Know Bo? ESPN has the show

ESPN still calls this their “30 for 30″ documentary series — a brand that works, reflecting on 30 films made to commemorate the network’s 30 years on the air. And it just keeps going.

The next, great entry: “You Don’t Know Bo,” where filmmaker Michael Bonfiglio catches us up on the life and 40-yard times of Bo Jackson.

Remember, the former L.A. Raiders’ running back, still running somewhere outside the Seattle Kingdome, once drafted by the Angels, hit an All-Star Game homer at Angel Stadium they’re still talking about … 

He just turned 50 last week. Surely, you knew ….

ESPN had a conference call Wednesday with the Heisman Trophy winner from Auburn prior to Saturday’s airing of the doc, right after the Heisman Trophy presentation (6 p.m.). Some of the highlights:

Q.  Mike, when this project started, what was the process of Bo’s involvement and was it clear that he definitely would be helpful?  Was there some concern there?

Bonfiglio: It wasn’t clear when we initially started whether or not we’d have his participation.  … It definitely took a bit of convincing.  But once he chose to participate, he was fantastic.  He gave me a good amount of his time, was incredibly candid in the interview, and he was just terrific to work with. I think we had planned to move forward with the film with or without his participation because the story could be told without him, but obviously having him be part of it just took it to a completely different level that I think ‑‑ we’re seeing Bo in a way that I don’t think people have really seen him before, and I think it’s a lot of fun.

I came up with the title probably in the late summer, and I sort of landed on this one in thinking about a couple of different things.  First of all, obviously it’s an acknowledgment of the Nike campaign, the Bo Knows campaign, but it’s also the idea that ‑‑ I remember I was talking to my 13‑ and 16‑year‑old cousins who are big sports fans and I was telling them that I was working on this film, and they’d never heard of Bo.  And I talked to more people, people in their early 20s, and they’d never heard of Bo.  That was a very interesting thing to me, that this guy who was so incredibly famous for a brief period of time, he was one of the most recognizable names and faces in the country, people don’t know who he is.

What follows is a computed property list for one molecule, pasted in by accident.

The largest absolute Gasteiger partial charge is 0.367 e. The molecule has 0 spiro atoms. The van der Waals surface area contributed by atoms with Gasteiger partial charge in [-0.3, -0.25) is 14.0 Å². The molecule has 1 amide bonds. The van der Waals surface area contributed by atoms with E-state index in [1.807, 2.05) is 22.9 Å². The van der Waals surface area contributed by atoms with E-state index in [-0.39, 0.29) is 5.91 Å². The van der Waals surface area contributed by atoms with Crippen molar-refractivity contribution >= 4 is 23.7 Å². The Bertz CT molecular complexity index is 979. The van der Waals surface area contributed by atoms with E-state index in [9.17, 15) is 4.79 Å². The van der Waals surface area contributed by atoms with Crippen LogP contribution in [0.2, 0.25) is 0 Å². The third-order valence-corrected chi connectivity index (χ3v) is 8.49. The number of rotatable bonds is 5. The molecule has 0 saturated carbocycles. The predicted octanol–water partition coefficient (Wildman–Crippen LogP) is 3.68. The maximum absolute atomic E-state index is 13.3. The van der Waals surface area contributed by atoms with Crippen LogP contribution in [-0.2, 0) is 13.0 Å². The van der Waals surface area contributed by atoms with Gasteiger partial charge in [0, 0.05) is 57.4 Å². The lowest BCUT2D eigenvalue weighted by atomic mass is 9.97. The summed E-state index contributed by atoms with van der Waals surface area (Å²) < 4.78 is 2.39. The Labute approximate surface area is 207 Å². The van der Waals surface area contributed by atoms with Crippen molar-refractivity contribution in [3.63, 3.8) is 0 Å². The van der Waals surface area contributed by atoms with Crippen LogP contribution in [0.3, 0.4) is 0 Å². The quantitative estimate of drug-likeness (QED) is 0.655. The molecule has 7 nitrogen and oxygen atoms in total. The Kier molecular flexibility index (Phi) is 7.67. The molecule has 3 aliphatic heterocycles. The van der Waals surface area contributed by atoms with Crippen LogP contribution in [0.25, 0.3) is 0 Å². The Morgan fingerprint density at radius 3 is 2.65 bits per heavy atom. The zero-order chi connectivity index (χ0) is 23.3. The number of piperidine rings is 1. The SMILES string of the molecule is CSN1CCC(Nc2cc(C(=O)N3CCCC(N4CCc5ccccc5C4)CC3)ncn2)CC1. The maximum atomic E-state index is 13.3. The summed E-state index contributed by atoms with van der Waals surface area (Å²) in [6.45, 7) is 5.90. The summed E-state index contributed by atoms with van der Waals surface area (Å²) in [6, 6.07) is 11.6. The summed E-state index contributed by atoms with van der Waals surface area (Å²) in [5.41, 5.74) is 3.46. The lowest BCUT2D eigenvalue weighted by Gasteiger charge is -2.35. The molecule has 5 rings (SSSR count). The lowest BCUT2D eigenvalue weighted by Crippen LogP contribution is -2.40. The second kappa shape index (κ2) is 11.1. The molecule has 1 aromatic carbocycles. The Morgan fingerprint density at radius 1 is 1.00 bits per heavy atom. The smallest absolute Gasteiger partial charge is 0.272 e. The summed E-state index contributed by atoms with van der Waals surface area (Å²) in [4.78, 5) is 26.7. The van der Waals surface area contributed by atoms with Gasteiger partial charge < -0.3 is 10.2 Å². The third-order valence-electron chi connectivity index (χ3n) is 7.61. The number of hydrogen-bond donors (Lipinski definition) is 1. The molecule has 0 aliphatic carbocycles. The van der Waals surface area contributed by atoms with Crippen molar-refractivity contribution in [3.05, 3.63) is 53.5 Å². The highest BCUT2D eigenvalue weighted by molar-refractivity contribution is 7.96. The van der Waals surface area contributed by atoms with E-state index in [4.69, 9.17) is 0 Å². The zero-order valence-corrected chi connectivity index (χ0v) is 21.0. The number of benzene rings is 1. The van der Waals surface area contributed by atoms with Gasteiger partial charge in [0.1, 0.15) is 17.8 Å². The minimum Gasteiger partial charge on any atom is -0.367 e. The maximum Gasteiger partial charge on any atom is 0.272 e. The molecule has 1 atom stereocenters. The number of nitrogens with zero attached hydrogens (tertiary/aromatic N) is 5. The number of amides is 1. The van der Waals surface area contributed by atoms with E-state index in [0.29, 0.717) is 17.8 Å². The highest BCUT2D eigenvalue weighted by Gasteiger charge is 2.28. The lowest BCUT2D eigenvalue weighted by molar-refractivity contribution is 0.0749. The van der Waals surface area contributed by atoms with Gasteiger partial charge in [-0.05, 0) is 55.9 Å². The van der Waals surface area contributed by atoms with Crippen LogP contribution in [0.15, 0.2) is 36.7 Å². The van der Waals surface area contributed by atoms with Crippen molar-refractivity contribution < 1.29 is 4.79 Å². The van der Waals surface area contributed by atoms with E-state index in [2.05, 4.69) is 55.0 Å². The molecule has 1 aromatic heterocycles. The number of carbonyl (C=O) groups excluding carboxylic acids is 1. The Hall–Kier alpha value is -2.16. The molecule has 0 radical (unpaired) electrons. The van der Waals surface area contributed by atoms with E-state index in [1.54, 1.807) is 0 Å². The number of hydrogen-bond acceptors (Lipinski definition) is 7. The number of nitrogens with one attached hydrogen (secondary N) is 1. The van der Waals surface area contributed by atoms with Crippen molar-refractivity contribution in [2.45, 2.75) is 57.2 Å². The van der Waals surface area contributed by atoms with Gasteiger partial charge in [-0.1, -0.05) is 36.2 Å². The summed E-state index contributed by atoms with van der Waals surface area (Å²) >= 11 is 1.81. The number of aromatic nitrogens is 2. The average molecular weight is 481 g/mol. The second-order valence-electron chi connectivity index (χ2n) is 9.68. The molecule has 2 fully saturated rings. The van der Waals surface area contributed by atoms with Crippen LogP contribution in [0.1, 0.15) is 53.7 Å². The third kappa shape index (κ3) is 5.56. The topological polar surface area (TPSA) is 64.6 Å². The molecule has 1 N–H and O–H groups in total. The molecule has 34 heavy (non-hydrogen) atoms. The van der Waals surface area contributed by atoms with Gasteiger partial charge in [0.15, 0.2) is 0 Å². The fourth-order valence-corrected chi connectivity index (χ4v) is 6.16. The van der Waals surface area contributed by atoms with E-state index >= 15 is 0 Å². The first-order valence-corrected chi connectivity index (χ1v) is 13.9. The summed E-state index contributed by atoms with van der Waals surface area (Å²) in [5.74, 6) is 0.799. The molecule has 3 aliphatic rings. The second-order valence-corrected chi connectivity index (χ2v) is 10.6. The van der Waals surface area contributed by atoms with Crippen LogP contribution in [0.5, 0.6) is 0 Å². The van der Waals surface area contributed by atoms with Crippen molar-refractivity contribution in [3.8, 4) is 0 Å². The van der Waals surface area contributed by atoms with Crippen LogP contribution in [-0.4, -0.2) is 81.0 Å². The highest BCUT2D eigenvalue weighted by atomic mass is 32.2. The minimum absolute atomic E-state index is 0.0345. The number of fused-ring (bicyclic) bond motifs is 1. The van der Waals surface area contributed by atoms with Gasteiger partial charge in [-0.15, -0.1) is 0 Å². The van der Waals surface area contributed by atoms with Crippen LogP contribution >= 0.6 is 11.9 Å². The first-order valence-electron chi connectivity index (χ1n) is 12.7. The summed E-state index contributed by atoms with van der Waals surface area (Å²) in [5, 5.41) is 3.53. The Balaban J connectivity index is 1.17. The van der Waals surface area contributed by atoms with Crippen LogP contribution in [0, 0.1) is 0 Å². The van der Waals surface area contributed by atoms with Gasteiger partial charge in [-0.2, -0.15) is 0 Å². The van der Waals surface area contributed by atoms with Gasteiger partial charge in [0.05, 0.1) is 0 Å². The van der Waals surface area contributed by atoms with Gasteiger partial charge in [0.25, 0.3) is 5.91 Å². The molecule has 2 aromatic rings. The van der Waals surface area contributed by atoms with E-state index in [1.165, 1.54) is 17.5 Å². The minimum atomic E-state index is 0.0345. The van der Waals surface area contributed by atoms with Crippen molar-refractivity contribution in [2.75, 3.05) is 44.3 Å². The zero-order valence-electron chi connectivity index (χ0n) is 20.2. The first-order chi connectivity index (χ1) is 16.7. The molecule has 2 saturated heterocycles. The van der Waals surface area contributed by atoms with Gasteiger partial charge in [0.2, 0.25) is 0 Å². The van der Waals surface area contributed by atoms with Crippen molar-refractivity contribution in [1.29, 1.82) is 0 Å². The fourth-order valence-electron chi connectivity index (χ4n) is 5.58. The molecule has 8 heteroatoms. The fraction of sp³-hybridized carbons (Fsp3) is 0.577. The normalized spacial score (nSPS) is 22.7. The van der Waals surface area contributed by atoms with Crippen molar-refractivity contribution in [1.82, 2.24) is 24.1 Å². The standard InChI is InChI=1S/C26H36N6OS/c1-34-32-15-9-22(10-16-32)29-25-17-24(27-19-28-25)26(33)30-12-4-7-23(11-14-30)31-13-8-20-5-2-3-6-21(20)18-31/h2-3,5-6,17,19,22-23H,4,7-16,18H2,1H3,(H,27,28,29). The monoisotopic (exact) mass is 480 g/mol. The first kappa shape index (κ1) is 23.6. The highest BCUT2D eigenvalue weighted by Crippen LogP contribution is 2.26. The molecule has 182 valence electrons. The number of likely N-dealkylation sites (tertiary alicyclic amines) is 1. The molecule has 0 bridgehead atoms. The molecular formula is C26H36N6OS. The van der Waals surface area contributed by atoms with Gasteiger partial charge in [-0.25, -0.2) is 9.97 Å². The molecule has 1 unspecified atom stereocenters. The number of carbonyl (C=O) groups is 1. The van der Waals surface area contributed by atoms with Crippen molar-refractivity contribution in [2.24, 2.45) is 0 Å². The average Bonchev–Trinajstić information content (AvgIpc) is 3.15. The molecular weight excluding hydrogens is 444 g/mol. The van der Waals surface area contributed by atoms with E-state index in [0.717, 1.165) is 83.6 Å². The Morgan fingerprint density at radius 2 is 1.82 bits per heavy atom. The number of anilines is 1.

I think if you know who he is, you assume everybody else does.  But in actuality, I think because he is not in any of the Halls of Fame, he’s not a record holder in very many areas, he is at risk of being forgotten a little bit.

Q to Jackson: There are generations of kids growing up now, and even kids that are in college and maybe in their 20s who probably don’t know who you are.  What do you think about that?  Because you were so popular 25 years ago, 20 years ago.  Are you hoping that this might help with your legacy or do you not care about things like that?

Jackson: Well, listen, my three kids are in their 20s, and it’s kind of comical.  My three kids were eight, six and four, and they didn’t realize that daddy was Bo Jackson until they saw daddy get thrown out of a baseball game in Chicago and I kind of lost it a little bit and threw the garbage can out on the field and bats and the bubble gum tray and so forth and so on.  So it really doesn’t bother me that people don’t know who I am.  It’s kind of nice in a way. But no, I had my fun in the sun, as you could say, and I am happy.  I would not go back and change a thing in my life of sports.

Q.  When you first heard that they were interested in doing this film, what were your feelings about helping out? 

Jackson: I am very, very busy, and my first concern was that how much time was this going to take up, because I’m busy trying to handle some business out west.  And once they told me about the time frame that they needed me, I restructured my schedule so I could allow them to have that time with me. But as far as everything else, the people that are in the film talking are the people that did all of the work.  I just one day went and sat down for an hour or so and I talked, I answered questions, and I left and went back home and did what I was doing.  So it really wasn’t that hard for me.

Q.  Would you say you consider yourself a very private person?  You obviously have not been out seeking the spotlight a lot since your career was over, but would you describe that’s just your personality or something more conscious trying to avoid things?  What’s the biggest reason we don’t see you out there a lot like some other former athletes?

Jackson:  Don’t get me wrong, I love my privacy.   I am out there in the public, but if I’m out there, I’m not out there to be seen or to be noticed, if you get my point.  I don’t do the nightclub scene.  If you see me out in public, it’s usually at the supermarket, service station or on the golf course.

Q.  Looking back, what was the toughest aspect of playing two sports at a high level?